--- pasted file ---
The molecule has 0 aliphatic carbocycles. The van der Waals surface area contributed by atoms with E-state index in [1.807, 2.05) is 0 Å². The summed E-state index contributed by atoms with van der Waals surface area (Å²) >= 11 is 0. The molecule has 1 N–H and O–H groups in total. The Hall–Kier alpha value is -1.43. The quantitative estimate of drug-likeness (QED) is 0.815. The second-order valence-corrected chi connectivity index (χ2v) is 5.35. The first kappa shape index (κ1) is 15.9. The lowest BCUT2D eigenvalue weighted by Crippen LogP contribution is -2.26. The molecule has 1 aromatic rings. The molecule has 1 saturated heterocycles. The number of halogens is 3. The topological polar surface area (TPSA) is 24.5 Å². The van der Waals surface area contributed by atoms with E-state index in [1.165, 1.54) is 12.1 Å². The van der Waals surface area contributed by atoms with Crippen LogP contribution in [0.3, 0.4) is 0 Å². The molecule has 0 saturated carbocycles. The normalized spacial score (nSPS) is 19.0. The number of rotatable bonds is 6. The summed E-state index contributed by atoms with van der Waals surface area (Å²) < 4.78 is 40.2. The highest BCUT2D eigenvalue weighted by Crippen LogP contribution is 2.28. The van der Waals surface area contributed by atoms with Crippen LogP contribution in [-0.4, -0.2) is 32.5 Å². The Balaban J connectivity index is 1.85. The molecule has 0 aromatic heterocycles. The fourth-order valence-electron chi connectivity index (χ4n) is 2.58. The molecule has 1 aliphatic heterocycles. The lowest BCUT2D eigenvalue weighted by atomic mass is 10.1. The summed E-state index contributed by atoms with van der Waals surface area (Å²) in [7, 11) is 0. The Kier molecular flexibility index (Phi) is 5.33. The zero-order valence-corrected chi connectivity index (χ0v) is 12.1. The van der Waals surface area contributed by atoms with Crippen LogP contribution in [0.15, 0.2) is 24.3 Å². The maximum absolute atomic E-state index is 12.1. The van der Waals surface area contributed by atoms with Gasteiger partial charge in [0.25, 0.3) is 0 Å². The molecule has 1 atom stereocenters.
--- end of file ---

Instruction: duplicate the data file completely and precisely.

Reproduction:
The molecule has 0 aliphatic carbocycles. The van der Waals surface area contributed by atoms with E-state index in [1.807, 2.05) is 0 Å². The summed E-state index contributed by atoms with van der Waals surface area (Å²) >= 11 is 0. The molecule has 1 N–H and O–H groups in total. The Hall–Kier alpha value is -1.43. The quantitative estimate of drug-likeness (QED) is 0.815. The second-order valence-corrected chi connectivity index (χ2v) is 5.35. The first kappa shape index (κ1) is 15.9. The lowest BCUT2D eigenvalue weighted by Crippen LogP contribution is -2.26. The molecule has 1 aromatic rings. The molecule has 1 saturated heterocycles. The number of halogens is 3. The topological polar surface area (TPSA) is 24.5 Å². The van der Waals surface area contributed by atoms with E-state index in [1.165, 1.54) is 12.1 Å². The van der Waals surface area contributed by atoms with Crippen LogP contribution in [0.3, 0.4) is 0 Å². The molecule has 0 saturated carbocycles. The normalized spacial score (nSPS) is 19.0. The number of rotatable bonds is 6. The summed E-state index contributed by atoms with van der Waals surface area (Å²) < 4.78 is 40.2. The highest BCUT2D eigenvalue weighted by Crippen LogP contribution is 2.28. The van der Waals surface area contributed by atoms with Crippen LogP contribution in [-0.4, -0.2) is 32.5 Å². The Balaban J connectivity index is 1.85. The molecule has 0 aromatic heterocycles. The fourth-order valence-electron chi connectivity index (χ4n) is 2.58. The molecule has 1 aliphatic heterocycles. The lowest BCUT2D eigenvalue weighted by atomic mass is 10.1. The summed E-state index contributed by atoms with van der Waals surface area (Å²) in [7, 11) is 0. The Kier molecular flexibility index (Phi) is 5.33. The zero-order valence-corrected chi connectivity index (χ0v) is 12.1. The van der Waals surface area contributed by atoms with Crippen LogP contribution in [0.15, 0.2) is 24.3 Å². The maximum absolute atomic E-state index is 12.1. The van der Waals surface area contributed by atoms with Gasteiger partial charge in [0.25, 0.3) is 0 Å². The molecule has 1 atom stereocenters.